|Publication number||US6378977 B1|
|Application number||US 09/608,910|
|Publication date||Apr 30, 2002|
|Filing date||Jun 30, 2000|
|Priority date||Jun 30, 2000|
|Also published as||US20020089554|
|Publication number||09608910, 608910, US 6378977 B1, US 6378977B1, US-B1-6378977, US6378977 B1, US6378977B1|
|Inventors||Ronald S. Gompertz|
|Original Assignee||Hewlett-Packard Company|
|Export Citation||BiBTeX, EndNote, RefMan|
|Patent Citations (3), Non-Patent Citations (2), Referenced by (11), Classifications (6), Legal Events (7)|
|External Links: USPTO, USPTO Assignment, Espacenet|
The present invention relates generally to systems and methods for conveying printer status information to a user and, more particularly, to systems and methods for utilizing a moving light source to convey printer status information to a user.
Ease of use is an important quality for printing devices. In the consumer printer and home printing markets it is particularly important for a printer to be “user-friendly”. In these markets customer satisfaction can be strongly influenced by a printer's ease of use, or lack thereof.
One aspect of a “user-friendly” printer is its effectiveness in communicating printer status and configuration information to the user. As printers offer increased functionality and expanded capabilities, it becomes increasingly more challenging to effectively convey printer status and configuration information to a user in a cost-effective manner.
A number of techniques and features are presently utilized to convey printer status information to a user. Many printers include one or more indicator lights on an outer portion or control panel of the printer. For example, the DeskJet® 970 color inkjet printer, produced by Hewlett-Packard Co. of Palo Alto, Calif., utilizes three LED (light emitting diode) indicators on a control panel. A Print Cartridge Status LED flashes to indicate that one or more print cartridges are low on ink, improperly installed or malfunctioning. A Resume LED flashes to prompt the user to press a resume button to continue printing. A Power LED indicates that the printer is on and flashes when the printer is processing information.
Some printers use software to generate messages to the user relating to printer status that are displayed on the user's monitor. However, these messages are often hidden under the application window currently in use and frequently go unseen.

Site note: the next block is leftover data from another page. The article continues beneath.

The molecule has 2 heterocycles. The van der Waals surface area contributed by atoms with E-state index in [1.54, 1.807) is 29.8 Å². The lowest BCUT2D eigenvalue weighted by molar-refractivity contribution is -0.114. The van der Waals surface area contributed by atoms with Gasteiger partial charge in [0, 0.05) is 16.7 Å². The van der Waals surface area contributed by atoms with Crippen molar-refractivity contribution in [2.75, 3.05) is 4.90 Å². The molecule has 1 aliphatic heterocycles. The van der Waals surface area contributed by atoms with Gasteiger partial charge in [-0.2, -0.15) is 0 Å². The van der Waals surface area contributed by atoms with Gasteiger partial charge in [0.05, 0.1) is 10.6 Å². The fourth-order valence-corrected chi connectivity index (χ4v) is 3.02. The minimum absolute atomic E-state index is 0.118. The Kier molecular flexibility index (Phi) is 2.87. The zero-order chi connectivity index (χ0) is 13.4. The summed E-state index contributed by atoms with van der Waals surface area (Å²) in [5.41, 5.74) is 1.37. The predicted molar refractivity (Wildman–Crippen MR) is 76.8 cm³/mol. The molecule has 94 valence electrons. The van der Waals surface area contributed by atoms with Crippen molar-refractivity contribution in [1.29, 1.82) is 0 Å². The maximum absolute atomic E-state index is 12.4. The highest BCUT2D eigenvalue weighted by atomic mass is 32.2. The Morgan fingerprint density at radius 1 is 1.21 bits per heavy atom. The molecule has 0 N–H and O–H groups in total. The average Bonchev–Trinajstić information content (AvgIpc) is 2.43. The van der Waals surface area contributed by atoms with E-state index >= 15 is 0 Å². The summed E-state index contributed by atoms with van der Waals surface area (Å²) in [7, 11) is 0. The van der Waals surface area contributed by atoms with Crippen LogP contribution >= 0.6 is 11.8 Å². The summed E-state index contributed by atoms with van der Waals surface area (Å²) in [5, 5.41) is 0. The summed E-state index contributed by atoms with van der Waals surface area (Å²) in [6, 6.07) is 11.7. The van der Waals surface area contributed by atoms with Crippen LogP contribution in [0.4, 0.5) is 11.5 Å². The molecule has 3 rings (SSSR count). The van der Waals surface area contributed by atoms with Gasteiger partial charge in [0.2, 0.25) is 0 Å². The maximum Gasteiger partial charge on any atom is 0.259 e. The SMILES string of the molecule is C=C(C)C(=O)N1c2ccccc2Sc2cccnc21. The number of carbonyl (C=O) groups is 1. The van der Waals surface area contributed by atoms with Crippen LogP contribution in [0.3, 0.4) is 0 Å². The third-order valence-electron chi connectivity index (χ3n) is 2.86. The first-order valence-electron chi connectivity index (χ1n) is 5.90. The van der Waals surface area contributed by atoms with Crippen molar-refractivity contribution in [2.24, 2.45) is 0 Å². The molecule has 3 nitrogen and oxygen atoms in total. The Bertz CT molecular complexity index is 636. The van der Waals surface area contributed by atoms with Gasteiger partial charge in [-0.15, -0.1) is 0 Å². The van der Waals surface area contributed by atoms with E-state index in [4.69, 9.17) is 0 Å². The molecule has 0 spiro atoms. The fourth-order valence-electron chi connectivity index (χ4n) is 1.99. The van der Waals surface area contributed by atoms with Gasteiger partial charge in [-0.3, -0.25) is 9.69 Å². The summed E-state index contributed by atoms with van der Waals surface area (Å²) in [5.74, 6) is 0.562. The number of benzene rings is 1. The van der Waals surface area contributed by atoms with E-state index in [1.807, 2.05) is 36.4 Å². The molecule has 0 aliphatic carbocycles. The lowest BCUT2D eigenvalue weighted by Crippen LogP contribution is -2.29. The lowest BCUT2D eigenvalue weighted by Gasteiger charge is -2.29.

Some more expensive printers, such as the Color LaserJet® 4500 printer produced by Hewlett-Packard Co. of Palo Alto, Calif., include an LCD (liquid crystal display) or other type of display mounted on the printer that generates messages to the user. However, these displays are costly and add manufacturing complexity to the product, making them ill-suited for a low-cost consumer printer.
Furthermore, despite the above-described communication features, for many users the information and feedback they receive from their printer is incomplete and often difficult to understand. A common user complaint is that the procedures for selecting print quality modes, media types and media handling options are confusing. This lack of understanding can lead to improper settings, unsatisfactory results and eventually customer frustration, especially when special print media is used and mistakes are costly. Additionally, printers typically provide little or no status information to the user during the actual printing operation, such as print quality mode, type of media being used, paper handling options selected, etc.
The DeskJet® 970 color inkjet printer referenced above also includes an optical emitter/sensor that is mounted to the reciprocating printhead carriage. The sensor includes a pair of Light Emitting Diode (LED) lamps that illuminate a selected region of a media sheet during a calibration operation. The light from the illuminated region is received by a photodetector in the sensor and analyzed to calculate printer adjustments and calibrations. The illumination of the LED's is carefully controlled during the calibration functions, and is either non-pulsed (continuous) or pulsed (blinking) at defined intervals. Where a pulsed (blinking) LED is utilized, the pulsing frequency of the LED may not be varied outside the calibration parameters during the calibration operation.